“Our milk changes throughout the seasons,” Pisani says. The cows are grazing in the summertime, so the milk and cheese might be a little more yellow. Throughout the winter, it becomes white, because they’re not eating as much fresh grass.” Pisani loves hearing Richer say to his guests, “This is the real deal.”
The resulting Jersey Margherita—topped with Jersey’s Girl’s mozzarella, local tomatoes, and basil baked onto the pizza—is a pie that Richer enjoys comparing with Razza’s classic Margherita, which features housemade mozzarella, “the best tomatoes that I can possibly find,” and fresh basil added after baking. “They’re both margherita pizza: tomato, basil, mozzarella, right?” However, at Razza, the pizzas are “two completely different experiences.”
The married father of two young children was planning to open a second restaurant next door before the COVID-19 pandemic, but has since decided to expand Razza so that he can make more of his in-demand pizzas and bread. “I’m constantly evaluating what we do on a daily basis, because it has to be better tomorrow than it was today,” he says. “We take one small step forward every day, whether it’s tasting a new ingredient, or trying a new chicken dish, or visiting a flour mill, or visiting an olive oil plant. One step forward leads to the next step forward, and we just keep going. Just keep moving forward.”
That goes for both the pizza and for Richer himself. “I want to get better as a human, as a cook, a leader. I still feel like I’m at the beginning of the journey.”
- 16 ounces ricotta cheese, preferably hand-dipped
- 2 eggs
- 150 grams all-purpose flour (about a cup plus a tablespoon), plus more for dusting
- About two cups (280 grams) rice flour, for dusting the gnocchi
- 25 grams kosher salt (about 2½ tablespoons), plus a pinch more for the sauce
- ¼ cup extra virgin olive oil, plus more for drizzling
- 24 ounces canned whole plum tomatoes, crushed by hand or in a food mill (recommended brand: Bianco DiNapoli)
- 6 ounces fresh mozzarella cheese
- 12 fresh basil leaves
- 6 tablespoons grated Parmigiano-Reggiano cheese
- ► Bring six quarts of water to a boil in a large pot.
- ► While water is heating, add ricotta, eggs, and all-purpose flour to a large mixing bowl. Use a spoon to slowly mix together, letting the starch slowly hydrate, until dough is a thick, sticky, homogeneous mass.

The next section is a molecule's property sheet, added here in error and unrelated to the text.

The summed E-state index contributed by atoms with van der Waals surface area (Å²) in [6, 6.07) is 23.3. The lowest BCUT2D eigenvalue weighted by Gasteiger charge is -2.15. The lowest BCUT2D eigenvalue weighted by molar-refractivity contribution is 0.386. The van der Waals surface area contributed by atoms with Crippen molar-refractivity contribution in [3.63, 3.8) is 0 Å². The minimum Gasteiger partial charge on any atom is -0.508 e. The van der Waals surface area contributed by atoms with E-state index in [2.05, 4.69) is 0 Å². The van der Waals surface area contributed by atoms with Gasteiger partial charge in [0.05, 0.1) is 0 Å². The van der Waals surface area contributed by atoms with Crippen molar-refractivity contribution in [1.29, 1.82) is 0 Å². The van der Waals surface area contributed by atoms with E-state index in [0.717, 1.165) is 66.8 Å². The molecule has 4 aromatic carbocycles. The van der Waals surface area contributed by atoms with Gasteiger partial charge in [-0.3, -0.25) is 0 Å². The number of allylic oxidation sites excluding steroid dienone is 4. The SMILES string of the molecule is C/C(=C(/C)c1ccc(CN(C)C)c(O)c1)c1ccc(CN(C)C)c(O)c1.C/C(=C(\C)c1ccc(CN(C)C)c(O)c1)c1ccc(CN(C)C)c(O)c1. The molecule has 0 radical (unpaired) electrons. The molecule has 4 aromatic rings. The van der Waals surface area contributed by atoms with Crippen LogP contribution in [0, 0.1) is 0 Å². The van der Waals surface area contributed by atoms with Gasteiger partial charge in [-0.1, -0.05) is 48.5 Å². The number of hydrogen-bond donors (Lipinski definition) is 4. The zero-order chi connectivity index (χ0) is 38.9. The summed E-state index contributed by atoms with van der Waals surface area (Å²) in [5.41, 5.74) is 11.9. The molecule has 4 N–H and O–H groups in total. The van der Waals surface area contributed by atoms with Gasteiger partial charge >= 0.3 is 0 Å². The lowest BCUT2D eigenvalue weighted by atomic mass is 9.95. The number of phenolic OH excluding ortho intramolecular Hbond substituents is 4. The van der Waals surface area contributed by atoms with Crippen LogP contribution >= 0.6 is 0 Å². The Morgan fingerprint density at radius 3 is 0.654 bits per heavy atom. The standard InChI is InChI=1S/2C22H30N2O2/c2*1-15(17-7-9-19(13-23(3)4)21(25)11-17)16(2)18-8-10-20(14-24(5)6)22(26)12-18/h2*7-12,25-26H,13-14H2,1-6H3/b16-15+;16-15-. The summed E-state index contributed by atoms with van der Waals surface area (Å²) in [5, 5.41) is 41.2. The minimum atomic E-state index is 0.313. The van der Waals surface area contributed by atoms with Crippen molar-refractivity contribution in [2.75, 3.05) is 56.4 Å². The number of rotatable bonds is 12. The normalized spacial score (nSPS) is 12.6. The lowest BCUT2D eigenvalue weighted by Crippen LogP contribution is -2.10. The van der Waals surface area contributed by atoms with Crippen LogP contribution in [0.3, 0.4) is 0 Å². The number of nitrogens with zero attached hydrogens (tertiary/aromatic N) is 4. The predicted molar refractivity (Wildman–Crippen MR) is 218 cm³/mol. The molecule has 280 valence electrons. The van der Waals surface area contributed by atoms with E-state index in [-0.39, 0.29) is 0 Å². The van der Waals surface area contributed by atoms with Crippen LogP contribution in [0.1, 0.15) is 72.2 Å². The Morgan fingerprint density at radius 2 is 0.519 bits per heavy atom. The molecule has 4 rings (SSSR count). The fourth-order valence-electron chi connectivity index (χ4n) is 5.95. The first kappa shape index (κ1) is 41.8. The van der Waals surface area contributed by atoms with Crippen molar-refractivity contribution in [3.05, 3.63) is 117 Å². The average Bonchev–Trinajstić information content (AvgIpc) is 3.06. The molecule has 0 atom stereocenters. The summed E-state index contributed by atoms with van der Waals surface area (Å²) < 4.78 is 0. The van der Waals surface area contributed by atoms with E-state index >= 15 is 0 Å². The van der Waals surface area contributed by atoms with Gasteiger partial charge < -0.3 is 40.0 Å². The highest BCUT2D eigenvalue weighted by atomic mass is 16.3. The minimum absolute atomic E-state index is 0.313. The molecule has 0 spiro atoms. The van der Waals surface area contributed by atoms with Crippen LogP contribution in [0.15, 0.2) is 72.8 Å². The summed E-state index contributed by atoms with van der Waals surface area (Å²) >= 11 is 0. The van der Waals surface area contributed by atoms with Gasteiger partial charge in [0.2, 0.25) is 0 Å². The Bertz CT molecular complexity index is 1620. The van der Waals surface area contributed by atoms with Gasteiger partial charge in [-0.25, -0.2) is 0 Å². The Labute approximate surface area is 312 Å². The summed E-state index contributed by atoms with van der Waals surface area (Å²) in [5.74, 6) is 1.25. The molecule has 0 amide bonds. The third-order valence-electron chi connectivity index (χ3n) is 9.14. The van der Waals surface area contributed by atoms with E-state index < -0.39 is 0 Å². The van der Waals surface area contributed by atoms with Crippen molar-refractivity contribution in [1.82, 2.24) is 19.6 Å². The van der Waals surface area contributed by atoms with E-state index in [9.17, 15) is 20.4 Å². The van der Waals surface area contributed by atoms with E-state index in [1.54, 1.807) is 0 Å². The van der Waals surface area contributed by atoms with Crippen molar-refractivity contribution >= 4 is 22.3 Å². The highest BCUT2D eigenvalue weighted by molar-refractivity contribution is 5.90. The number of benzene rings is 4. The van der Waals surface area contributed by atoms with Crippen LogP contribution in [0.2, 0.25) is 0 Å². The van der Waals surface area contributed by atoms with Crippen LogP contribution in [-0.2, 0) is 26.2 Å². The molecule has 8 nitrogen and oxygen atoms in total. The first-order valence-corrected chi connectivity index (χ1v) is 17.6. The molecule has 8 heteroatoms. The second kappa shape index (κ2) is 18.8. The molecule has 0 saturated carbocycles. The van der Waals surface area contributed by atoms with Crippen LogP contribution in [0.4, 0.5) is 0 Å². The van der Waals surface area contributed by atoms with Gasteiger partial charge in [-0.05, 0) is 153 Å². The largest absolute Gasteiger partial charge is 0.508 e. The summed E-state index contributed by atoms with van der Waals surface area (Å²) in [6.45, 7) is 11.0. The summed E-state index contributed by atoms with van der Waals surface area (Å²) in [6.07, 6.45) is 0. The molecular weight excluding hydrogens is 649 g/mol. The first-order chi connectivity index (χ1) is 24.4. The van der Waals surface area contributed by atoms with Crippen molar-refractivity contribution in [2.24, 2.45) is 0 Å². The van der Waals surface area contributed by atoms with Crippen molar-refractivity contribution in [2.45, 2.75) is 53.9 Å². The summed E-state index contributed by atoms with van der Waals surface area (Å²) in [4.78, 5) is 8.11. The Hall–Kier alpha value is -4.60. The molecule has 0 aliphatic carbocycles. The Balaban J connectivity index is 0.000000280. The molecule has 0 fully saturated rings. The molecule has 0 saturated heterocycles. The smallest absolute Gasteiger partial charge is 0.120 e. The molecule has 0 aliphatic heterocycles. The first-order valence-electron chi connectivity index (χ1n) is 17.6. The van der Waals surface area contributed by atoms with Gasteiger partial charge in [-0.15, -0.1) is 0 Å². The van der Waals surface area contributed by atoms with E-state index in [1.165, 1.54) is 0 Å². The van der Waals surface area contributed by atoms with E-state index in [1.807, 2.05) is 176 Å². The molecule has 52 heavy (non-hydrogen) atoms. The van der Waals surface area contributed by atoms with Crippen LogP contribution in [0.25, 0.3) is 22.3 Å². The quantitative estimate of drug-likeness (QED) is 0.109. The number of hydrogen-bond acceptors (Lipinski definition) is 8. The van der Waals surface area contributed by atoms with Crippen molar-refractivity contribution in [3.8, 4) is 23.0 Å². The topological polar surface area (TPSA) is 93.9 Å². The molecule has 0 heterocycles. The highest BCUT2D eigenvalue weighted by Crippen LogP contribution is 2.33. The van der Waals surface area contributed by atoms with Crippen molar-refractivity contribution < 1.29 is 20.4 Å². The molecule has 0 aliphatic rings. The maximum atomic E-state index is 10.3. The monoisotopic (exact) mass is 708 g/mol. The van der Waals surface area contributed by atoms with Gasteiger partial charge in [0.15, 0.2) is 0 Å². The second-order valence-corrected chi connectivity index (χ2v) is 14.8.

- ►Dust a work surface with more all-purpose flour. Scoop about 1/6 of the dough onto the surface, sprinkle flour on top of the dough, and use your hands to gently roll into a long rope, approximately ½-inch-wide. Use a bench knife or dough scraper to cut the dough into ½-inch-long square pieces.
- ► Dust a rimmed baking sheet with rice flour. Transfer gnocchi to baking sheet and dust thoroughly with rice flour. Repeat with remaining dough.
- ►Place a large bowl of ice next to the stove.
- ► When water comes to a boil, add salt. Use the bench knife or dough scraper to transfer about half the gnocchi to the water. Gnocchi will sink, then float as the water comes back to a boil. After the gnocchi begin to float, boil for one minute, then use a slotted spoon to transfer gnocchi to ice water bath. Repeat with remaining gnocchi.
- ►Add olive oil, crushed tomatoes, and a pinch of salt to a large pan or pot and set over medium heat. Bring sauce to a boil, then reduce heat and simmer for three minutes.
- ►Use a slotted spoon to remove gnocchi from the water bath, shaking off excess water, and add to the sauce. Toss, and simmer for three more minutes so that gnocchi can absorb the sauce.
- ►Tear small pieces of mozzarella directly into the pan and mix. Add basil.
- ►Divide among six bowls. Sprinkle 1 tablespoon Parmigiano-Reggiano on each serving, and drizzle with olive oil.